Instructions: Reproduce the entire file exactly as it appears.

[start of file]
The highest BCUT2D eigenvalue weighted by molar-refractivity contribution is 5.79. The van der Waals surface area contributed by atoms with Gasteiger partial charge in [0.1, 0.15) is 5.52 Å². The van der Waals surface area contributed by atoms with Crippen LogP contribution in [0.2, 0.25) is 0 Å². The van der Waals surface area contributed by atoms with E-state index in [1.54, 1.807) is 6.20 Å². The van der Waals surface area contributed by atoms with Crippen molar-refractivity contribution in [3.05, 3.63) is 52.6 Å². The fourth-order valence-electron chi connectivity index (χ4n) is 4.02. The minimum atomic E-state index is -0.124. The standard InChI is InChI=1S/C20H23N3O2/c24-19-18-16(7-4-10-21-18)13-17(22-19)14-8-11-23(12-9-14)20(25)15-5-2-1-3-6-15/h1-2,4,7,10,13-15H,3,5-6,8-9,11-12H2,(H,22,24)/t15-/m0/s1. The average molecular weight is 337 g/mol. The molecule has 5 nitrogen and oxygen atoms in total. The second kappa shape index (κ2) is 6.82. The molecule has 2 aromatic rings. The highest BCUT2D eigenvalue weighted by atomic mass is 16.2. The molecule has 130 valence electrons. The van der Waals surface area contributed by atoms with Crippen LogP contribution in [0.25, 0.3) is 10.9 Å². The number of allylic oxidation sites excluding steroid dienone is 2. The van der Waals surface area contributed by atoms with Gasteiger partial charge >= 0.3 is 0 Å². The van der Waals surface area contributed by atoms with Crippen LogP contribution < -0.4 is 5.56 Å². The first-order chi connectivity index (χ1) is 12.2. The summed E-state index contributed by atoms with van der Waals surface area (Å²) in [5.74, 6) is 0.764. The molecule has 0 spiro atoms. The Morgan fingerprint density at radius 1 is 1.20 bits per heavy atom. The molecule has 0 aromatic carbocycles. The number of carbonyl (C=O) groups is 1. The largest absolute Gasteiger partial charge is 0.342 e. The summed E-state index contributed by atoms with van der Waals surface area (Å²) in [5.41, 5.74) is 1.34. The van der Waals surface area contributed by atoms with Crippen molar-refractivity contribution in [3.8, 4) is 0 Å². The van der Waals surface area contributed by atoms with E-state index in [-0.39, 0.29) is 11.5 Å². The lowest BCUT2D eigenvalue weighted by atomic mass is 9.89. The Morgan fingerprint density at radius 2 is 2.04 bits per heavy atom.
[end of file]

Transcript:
The highest BCUT2D eigenvalue weighted by molar-refractivity contribution is 5.79. The van der Waals surface area contributed by atoms with Gasteiger partial charge in [0.1, 0.15) is 5.52 Å². The van der Waals surface area contributed by atoms with Crippen LogP contribution in [0.2, 0.25) is 0 Å². The van der Waals surface area contributed by atoms with E-state index in [1.54, 1.807) is 6.20 Å². The van der Waals surface area contributed by atoms with Crippen molar-refractivity contribution in [3.05, 3.63) is 52.6 Å². The fourth-order valence-electron chi connectivity index (χ4n) is 4.02. The minimum atomic E-state index is -0.124. The standard InChI is InChI=1S/C20H23N3O2/c24-19-18-16(7-4-10-21-18)13-17(22-19)14-8-11-23(12-9-14)20(25)15-5-2-1-3-6-15/h1-2,4,7,10,13-15H,3,5-6,8-9,11-12H2,(H,22,24)/t15-/m0/s1. The average molecular weight is 337 g/mol. The molecule has 5 nitrogen and oxygen atoms in total. The second kappa shape index (κ2) is 6.82. The molecule has 2 aromatic rings. The highest BCUT2D eigenvalue weighted by atomic mass is 16.2. The molecule has 130 valence electrons. The van der Waals surface area contributed by atoms with Crippen LogP contribution in [0.25, 0.3) is 10.9 Å². The number of allylic oxidation sites excluding steroid dienone is 2. The van der Waals surface area contributed by atoms with Gasteiger partial charge >= 0.3 is 0 Å². The van der Waals surface area contributed by atoms with Crippen LogP contribution < -0.4 is 5.56 Å². The first-order chi connectivity index (χ1) is 12.2. The summed E-state index contributed by atoms with van der Waals surface area (Å²) in [5.74, 6) is 0.764. The molecule has 0 spiro atoms. The Morgan fingerprint density at radius 1 is 1.20 bits per heavy atom. The molecule has 0 aromatic carbocycles. The number of carbonyl (C=O) groups is 1. The largest absolute Gasteiger partial charge is 0.342 e. The summed E-state index contributed by atoms with van der Waals surface area (Å²) in [5.41, 5.74) is 1.34. The van der Waals surface area contributed by atoms with Crippen molar-refractivity contribution in [3.8, 4) is 0 Å². The van der Waals surface area contributed by atoms with E-state index in [-0.39, 0.29) is 11.5 Å². The lowest BCUT2D eigenvalue weighted by atomic mass is 9.89. The Morgan fingerprint density at radius 2 is 2.04 bits per heavy atom.